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Sudan’s Red Sea coast is one of the best SCUBA diving destinations in the world- with amazing coral formations and underwater marine life, unforgettable shipwrecks, big schools of fish, and some of the healthiest shark and ray populations globally. Diving pioneers like Jacques Cousteau (Calypso) and Hans Hass made their names here more than 60 years ago. With a wide range of sites to explore, SCUBA diving or snorkeling is a must do activity while visiting Sudan Marine National Parks.
Sudan has several excellent diving sites in some of the most unexplored areas across the Red Sea. Famous dives like the Umbria Wreck, Toyota Wreck and Cousteau’s Conshelf II are quite simply some of the most remarkable and unforgettable sites to explore.
The Sanganeb coral reef is truly a beautiful site to dive or snorkel. The reef rises from depths of 800m, the outer drop-offs boast caves and gullies, and one of the richest displays of soft coral in the Red Sea. The reef is recognized for its high levels of biodiversity. Large schools of barracuda, jacks and snappers are regularly seen and in the depths, hammerhead sharks. The famous grey stone British-built lighthouse is situated on the reef where visitors can climb to the top and overlook the remarkable coral reef.
Pfaiffer is located in the very far north of Dungonab Bay and Mukkawar Island National Park. This is a triangular-shaped reef situated offshore from the mainland coast of the Rawaya Peninsula in waters between 100 and 200 m deep. Reaching 3 and 4 m below the sea surface, Pfaiffer is a submerged reef, with an abundance of corals, pelagic fish, sharks and hammerhead sharks.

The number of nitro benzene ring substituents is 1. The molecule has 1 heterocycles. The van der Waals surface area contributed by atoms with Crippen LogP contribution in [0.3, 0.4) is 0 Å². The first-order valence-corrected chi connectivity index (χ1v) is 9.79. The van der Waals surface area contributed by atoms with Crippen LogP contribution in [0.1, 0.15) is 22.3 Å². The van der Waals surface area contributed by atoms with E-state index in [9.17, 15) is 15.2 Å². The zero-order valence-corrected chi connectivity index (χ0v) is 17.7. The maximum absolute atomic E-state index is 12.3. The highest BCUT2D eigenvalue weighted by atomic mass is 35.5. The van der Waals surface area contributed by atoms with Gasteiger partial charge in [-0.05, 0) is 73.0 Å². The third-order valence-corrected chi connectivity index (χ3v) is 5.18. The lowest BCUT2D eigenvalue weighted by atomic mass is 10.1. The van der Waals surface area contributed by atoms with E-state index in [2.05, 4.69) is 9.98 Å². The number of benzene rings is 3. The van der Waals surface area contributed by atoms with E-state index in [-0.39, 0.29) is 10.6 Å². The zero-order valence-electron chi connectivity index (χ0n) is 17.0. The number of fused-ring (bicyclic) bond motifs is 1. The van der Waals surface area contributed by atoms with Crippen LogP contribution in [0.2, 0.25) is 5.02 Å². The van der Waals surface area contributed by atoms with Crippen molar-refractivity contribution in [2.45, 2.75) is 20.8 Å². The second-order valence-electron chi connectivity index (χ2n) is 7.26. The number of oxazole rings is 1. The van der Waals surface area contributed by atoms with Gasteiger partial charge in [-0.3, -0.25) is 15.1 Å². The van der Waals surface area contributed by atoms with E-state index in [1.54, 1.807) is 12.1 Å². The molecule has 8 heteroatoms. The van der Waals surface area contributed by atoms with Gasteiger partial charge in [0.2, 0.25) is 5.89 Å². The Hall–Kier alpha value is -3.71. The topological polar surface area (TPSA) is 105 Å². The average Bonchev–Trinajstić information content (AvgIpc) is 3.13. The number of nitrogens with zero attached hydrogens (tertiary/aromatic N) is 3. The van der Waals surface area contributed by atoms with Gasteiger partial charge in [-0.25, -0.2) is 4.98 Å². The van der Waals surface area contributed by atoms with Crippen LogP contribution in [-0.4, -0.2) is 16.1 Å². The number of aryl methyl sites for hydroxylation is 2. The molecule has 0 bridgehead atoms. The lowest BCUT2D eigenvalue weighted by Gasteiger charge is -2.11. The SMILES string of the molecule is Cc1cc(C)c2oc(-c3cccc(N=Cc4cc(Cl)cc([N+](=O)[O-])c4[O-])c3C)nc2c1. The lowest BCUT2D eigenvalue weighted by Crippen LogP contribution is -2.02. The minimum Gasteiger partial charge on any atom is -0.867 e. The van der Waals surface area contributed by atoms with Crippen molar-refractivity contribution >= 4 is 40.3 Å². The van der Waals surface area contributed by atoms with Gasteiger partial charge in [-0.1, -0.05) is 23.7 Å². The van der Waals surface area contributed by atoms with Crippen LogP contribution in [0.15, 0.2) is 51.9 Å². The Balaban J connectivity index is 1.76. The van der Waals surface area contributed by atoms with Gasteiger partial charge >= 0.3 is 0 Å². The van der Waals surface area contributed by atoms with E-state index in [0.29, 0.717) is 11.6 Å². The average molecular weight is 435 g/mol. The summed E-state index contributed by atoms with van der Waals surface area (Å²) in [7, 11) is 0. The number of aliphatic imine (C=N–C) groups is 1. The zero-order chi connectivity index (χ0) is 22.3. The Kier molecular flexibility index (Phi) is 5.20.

This remote reef is one of the popular dive sites in Dungonab Bay and Mukkawar Island National Park. There is the opportunity to see hammerheads, tiger, silvertips and grey reef sharks as well as schooling of barracuda.
Angarosh means the “Mother of Sharks” in the local language and is appropriately named because of the number of sharks found in the area. Angarosh is located within Dungonab Bay and Mukkawar Island National Park. The top of the reef lies 10m beneath the water surface and is made up of two plateaus, the shallower plateau going down to 25m, and another plateau going down to 45m. The site is most famous for its remarkable manta rays, however hammerheads, tiger, silvertips and grey reef sharks are commonly seen as well as schooling of barracuda.
Merlot is a beautiful reef located south west of Angarosh. The corals are healthy and sharks and sometimes mantas can be seen here. There is also a small wreck on the northwest side of the reef.
Sha’ab Rumi, one of the most extraordinary and famous coral barriers lies 48 kilometers north of Port Sudan. The annular reef is one of the most popular destinations in Sudan for shark diving. Gray reef sharks, whitetip sharks, silky sharks and the globally threatened hammerhead sharks are almost always present at the dives in Sha’ab Rumi.
Sha’ab Rumi is also popular among the global diving community because of the underwater remnants of Jacques Cousteau’s 1963 Conshelf II experiment where he filmed the movie “World without the sun”. He and his team conducted their underwater experiments here and today the Precontinent II provides a glimpse into the lives of those who existed and carried out experiments of marine life underwater in futuristic-looking structures. The cages used for studying sharks still lie where they did in Cousteau’s time.